Infill communities located within a mile or two (or further in some cases) of a transit hub will become “transit-oriented” by virtue of driverless shuttles that allow people to access transit from a location that is too far to walk, without fighting for parking at the station or the hassle of riding a bike. We are currently evaluating how to incorporate ownership of these types of vehicles into the HOA of some of the larger communities we are developing, where there would be one or more vehicles dedicated to the community to make the transit connection easy and inexpensive.

How will driverless cars affect commuting patterns and how will that affect buyers’ decision on location to buy their home?
This is being debated: Will driverless cars reduce congestion because it will be easier and cheaper to carpool, and the technology will help to solve the human-induced congestion issues, allowing for potentially higher speed of travel? Or, will it be so easy and convenient that people will choose to ride in their car for their entire commute, eschewing public transportation altogether, thereby increasing congestion? Only time will tell for sure, but I tend to think it will be a bit of both, but with a significant net improvement. If commutes become shorter and easier, we will see more buyers willing to move to more affordable communities farther from the job centers. This will help ease the tremendous pressures on the core markets and increase demand for housing in outlying market areas.

One interesting additional development is the advent of vertical take-off and landing vehicles as announced recently by Uber, which may start as piloted but will eventually also be pilotless. These could dramatically open up options for people to live further away from where they work without enduring a long commute. For example, a community like Santa Rosa, which is now a commute of one-and-a-half to two hours from the Financial District in San Francisco, would be roughly 20 minutes in a vehicle described by Uber.

What other big technology changes is Trumark is keeping its eye on?
Trumark is certainly keeping its eye on the “flying car” phenomenon as described above. The other technology we are trying to adapt to is drone deliveries, particularly in our urban projects. In thinking about this arena, we felt there needed to be a solution for the problem of how drones can deliver packages to a multi-story condominium building. Obviously there’s no front walk or porch on which to land a drone. So we designed, and are now completing, what we believe is the first drone delivery landing pad in the nation as a part of our TEN50 high-rise development in Downtown Los Angeles.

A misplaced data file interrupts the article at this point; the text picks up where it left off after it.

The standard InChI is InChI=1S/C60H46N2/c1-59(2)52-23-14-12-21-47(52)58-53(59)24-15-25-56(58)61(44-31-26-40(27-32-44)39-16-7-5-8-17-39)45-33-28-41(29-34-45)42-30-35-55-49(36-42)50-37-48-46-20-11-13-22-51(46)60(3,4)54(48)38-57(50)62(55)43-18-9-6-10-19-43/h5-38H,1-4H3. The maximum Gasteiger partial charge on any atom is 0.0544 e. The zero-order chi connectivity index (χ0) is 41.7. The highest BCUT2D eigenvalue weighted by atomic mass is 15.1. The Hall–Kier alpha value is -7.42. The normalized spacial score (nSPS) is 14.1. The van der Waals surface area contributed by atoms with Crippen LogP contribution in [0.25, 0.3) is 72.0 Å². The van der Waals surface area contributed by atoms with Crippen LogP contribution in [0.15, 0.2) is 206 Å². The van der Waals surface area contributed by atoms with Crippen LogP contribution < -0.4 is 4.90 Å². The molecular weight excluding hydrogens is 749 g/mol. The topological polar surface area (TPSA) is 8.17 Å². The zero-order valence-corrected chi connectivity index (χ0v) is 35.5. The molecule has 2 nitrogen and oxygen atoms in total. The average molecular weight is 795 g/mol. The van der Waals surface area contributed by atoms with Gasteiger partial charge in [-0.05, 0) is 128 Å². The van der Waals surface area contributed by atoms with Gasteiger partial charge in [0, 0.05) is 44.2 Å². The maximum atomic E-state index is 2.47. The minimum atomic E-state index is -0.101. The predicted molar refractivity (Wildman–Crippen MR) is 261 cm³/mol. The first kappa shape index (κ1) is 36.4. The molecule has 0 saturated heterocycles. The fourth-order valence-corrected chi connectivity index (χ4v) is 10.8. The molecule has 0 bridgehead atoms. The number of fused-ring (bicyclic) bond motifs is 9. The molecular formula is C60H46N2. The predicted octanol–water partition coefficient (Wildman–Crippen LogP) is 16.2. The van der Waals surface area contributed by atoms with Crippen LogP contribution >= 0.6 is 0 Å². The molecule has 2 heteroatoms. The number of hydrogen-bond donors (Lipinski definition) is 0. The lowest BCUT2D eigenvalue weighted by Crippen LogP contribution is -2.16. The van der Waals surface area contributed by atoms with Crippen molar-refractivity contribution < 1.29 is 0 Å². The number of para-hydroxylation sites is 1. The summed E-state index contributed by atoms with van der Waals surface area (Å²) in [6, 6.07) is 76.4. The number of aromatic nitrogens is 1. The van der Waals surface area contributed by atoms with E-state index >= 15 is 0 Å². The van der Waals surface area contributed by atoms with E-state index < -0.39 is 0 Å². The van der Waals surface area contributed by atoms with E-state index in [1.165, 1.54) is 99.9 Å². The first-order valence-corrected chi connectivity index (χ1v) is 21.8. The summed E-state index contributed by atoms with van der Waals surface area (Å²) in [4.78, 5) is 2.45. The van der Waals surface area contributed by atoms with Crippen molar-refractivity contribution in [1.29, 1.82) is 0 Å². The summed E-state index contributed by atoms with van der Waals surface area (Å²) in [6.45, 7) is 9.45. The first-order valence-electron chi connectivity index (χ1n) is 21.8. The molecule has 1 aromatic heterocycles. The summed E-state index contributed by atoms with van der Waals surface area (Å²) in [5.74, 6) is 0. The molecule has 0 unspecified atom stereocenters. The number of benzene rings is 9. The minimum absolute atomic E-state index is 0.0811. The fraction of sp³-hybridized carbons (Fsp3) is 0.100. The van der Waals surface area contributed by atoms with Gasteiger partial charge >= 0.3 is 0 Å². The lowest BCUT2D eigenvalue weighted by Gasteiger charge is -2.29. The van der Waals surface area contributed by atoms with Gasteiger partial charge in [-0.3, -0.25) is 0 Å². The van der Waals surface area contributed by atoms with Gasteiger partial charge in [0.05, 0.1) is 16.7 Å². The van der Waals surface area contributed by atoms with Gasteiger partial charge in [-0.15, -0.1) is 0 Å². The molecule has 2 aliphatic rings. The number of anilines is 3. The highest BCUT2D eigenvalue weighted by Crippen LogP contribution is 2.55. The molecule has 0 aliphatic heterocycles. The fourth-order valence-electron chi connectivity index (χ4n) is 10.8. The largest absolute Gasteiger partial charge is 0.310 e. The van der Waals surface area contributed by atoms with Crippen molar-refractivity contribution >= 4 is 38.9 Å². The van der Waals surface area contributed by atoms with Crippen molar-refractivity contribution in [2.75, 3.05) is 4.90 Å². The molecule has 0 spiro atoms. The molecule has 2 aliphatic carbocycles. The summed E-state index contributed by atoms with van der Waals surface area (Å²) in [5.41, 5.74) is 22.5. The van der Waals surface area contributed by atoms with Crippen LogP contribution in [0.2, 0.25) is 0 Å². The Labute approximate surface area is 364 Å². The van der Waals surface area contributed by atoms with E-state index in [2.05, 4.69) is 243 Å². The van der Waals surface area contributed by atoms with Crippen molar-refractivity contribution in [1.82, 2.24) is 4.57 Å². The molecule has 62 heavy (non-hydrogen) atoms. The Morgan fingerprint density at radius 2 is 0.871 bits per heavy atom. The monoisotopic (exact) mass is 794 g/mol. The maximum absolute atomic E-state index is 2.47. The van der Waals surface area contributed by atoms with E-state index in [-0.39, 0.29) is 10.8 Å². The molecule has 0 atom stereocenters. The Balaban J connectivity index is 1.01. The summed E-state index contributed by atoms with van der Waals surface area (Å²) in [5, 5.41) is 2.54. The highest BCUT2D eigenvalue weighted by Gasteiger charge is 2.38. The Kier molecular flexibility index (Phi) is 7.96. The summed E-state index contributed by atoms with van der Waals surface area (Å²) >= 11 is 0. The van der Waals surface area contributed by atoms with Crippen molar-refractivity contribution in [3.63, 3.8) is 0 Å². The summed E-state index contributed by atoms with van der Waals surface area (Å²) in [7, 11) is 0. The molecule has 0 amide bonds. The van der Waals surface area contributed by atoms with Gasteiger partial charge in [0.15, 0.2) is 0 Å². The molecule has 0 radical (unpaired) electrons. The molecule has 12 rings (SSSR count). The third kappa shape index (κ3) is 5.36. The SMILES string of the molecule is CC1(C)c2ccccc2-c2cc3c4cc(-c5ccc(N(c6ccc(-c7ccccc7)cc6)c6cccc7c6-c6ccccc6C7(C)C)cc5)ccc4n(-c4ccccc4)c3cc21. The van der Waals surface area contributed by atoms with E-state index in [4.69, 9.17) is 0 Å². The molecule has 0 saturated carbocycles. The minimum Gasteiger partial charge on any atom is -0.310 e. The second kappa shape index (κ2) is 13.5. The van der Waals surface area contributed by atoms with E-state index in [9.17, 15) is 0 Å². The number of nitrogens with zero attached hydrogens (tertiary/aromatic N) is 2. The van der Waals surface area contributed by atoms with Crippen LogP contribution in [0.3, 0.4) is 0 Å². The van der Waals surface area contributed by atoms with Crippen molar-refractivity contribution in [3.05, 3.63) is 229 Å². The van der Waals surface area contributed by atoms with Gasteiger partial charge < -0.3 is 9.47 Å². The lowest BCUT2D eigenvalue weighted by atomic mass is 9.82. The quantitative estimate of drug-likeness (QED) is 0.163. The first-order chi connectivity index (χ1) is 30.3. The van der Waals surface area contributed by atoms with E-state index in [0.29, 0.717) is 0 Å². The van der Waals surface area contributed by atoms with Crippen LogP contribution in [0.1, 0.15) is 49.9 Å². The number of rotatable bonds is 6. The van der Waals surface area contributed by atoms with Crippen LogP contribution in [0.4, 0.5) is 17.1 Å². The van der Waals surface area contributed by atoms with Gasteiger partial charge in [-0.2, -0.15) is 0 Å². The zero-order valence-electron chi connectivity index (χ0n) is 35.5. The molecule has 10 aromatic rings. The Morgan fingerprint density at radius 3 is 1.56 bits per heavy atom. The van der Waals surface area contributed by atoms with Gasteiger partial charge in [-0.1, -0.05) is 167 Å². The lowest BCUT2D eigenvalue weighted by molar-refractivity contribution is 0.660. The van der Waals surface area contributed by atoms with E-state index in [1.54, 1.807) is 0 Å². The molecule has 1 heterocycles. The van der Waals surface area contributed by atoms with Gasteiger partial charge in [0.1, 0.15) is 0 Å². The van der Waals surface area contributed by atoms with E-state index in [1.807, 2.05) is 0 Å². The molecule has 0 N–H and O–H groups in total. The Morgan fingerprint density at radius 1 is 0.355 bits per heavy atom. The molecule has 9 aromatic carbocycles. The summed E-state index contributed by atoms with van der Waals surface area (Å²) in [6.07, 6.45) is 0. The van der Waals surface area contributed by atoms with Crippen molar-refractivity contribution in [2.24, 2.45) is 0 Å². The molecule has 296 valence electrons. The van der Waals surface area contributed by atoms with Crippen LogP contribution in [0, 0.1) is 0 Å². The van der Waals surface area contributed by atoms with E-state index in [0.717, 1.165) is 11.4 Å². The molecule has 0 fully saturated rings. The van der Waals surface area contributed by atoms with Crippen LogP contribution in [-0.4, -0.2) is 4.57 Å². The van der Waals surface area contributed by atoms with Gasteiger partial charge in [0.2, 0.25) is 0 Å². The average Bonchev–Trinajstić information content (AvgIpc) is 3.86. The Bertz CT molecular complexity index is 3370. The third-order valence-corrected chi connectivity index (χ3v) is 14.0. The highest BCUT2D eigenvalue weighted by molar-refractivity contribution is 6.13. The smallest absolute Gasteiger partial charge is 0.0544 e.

About the Author


Jennifer Goodman is Senior Editor at BUILDER and has 17 years of experience writing about the construction industry. She lives in the walkable urban neighborhood of Silver Spring, Md. Connect with her on Twitter at @Jenn4Builder.


A Stately & Spacious Waterfront in a Private Setting at Cedar Creek Lake

Amazing Open Water views on Cedar Creek Lake in an upscale gated neighborhood.  This 4 bedroom/4.1 bath home has so much space.  Each bedroom has a private bath.  There are 2 living areas, a formal dining, breakfast area, storage cabinets everywhere, wet bar, & large utility room.  Tall ceilings and walls of windows let you enjoy the panoramic water view.  The master suite is upstairs and has a sitting room and private balcony.  The master bath is spacious & closet is so large – it is a room itself & even has a cedar lined closet.  Outdoors sit under the covered  or uncovered porch & enjoy the mature shade trees and watch the open water views.  The backyard is large with room for entertaining and yard games.  The boathouse has 2 boatslips, 3 jetski lifts, small sink & storage closet.  Lovely drive in with a circle drive and Porte Cochere.   Check out the listing.    Contact us anytime at 469.283.8656 or by email

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Tips for Kindle Fire Users

For those Kindle Fire users, here are some tips. I Love, Love, Love the audio play. I use it when I’m driving, soaking in the tub, walking on the treadmill, etc.